6. At this point of the pedestrian path it is easy to cross the street6.85
7. Walking on this pedestrian path is comfortable5.84
8. On this pedestrian path it is easy to travel with a stroller or a wheelchair4.93
9. To carry out today’s walk I could have chosen another path3.86
10. Walking on this pedestrian path is pleasant5.75
11. This space is tidy6.32
12. This pedestrian path is equipped with adequate horizontal and vertical signs4.48
E—Level of comfort perceived in a specific point of the path1. Temperature4.57
2. Lighting6.59
3. Smell5.16
4. Environment close to the path5.87
5. Cleanliness5.33
6. Landscape6.62
F—Degree of protection perceived in a specific point of the path1. Theft or robbery3.81
2. Accidents on the pedestrian path5.25
3. Accidents involving vehicles5.28
4. Weather3.38
5. Stray animals2.57
G—Evaluation of some aspects in a specific point of the path1. Width of the pedestrian path7.18
2. Continuity of the pedestrian path7.13
3. Condition of the walking surface5.25
4. Equipment4.82
5. Tree planting4.80
6. Facade architecture5.19
7. Access to public transport5.32
8. Demarcation of the pedestrian path5.26
Table 2. Results of the Chi-square test for independence.
Table 2. Results of the Chi-square test for independence.
A—Level of comfort perceived on the whole path1. Pedestrians134.211000.013*
2. Toilets133.571000.014*
3. Shops166.7821000.000*
4. Shade96.0031000.595
5. Street vendors103.6451000.381
B—Degree of nuisance perceived on the whole path1. Bikes’ volume102.6161000.409
2. Bikes’ speed100.9111000.456
3. Bikes in the opposite direction101.5031000.439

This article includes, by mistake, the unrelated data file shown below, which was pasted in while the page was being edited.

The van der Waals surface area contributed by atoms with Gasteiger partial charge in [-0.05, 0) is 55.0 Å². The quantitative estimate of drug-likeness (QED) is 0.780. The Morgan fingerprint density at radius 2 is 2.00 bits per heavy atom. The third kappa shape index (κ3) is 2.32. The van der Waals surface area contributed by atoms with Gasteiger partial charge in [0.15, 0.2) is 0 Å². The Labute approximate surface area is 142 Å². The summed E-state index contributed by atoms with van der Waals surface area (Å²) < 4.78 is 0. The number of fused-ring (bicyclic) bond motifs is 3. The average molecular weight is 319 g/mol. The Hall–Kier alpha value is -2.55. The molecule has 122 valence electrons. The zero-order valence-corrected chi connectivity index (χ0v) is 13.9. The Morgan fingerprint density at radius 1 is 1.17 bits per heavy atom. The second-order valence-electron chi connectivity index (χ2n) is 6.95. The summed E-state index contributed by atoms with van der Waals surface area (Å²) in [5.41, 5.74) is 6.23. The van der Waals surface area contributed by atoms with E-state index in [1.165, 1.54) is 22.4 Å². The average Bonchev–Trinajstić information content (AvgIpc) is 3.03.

4. Cyclists overtaking pedestrians121.4261000.071
5. Objects obstructing the pedestrian passage153.8381000.000*
6. Scooters parked along the path115.7691000.134
C—Degree of nuisance perceived in a specific point of the path1. Street lane width103.2231000.393
2. Street lane number122.3661000.064
3. Traffic volume156.4311000.000*
4. Trucks’ and buses’ volume120.1111000.083
5. Traffic speed117.7571000.108
6. Pollution123.0081000.059
7. Noise94.7291000.630
E—Level of comfort perceived in a specific point of the path1. Temperature184.8581000.000*
2. Lighting155.1071000.000*
3. Odor124.4391000.049*
4. Environment closed to the path169.1151000.000*
5. Cleanliness146.8021000.002*
6. Landscape178.5841000.000*
F—Degree of protection perceived in a specific point of the path1. Theft or robbery125.9441000.041*
2. Accidents on the pedestrian path93.9361000.652
3. Accidents involving vehicles138.8011000.006*
4. Weather109.6941000.238
5. Stray animals110.121000.230
G—Evaluation of some aspects in a specific point of the path1. Width of the pedestrian path132.082900.003*
2. Continuity of the pedestrian path151.532900.000*
3. Condition of the walking surface168.8391000.000*
4. Equipment142.2481000.004*
5. Tree planting148.7251000.001*
6. Facade architecture191.5331000.000*
7. Access to public transport151.411000.001*
8. Demarcation of the pedestrian path113.4511000.169
* Significance at 5% level.
Table 3. Results of the ordered logit model.
Table 3. Results of the ordered logit model.
D-10CoefficientStd. Err.zp > |z|[95% Conf. Interval]
/cut11.15740.6050 −0.0282.343
/cut21.49180.5957 0.3242.659
/cut31.99660.5901 0.8403.153
/cut42.33780.5916 1.1783.497
/cut52.81020.5955 1.6433.977
/cut63.69630.6094 2.5024.891
/cut74.60970.6298 3.3755.844
/cut85.48580.6514 4.2096.763
/cut96.71650.6925 5.3598.074
/cut107.53570.7303 6.1048.967
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Forciniti, C.; Eboli, L. What Makes a Pedestrian Path Pleasant? Analysis of Young Pedestrians’ Perceptions. Urban Sci. 2023, 7, 44.

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Forciniti C, Eboli L. What Makes a Pedestrian Path Pleasant? Analysis of Young Pedestrians’ Perceptions. Urban Science. 2023; 7(2):44.

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Forciniti, Carmen, and Laura Eboli. 2023. "What Makes a Pedestrian Path Pleasant? Analysis of Young Pedestrians’ Perceptions" Urban Science 7, no. 2: 44.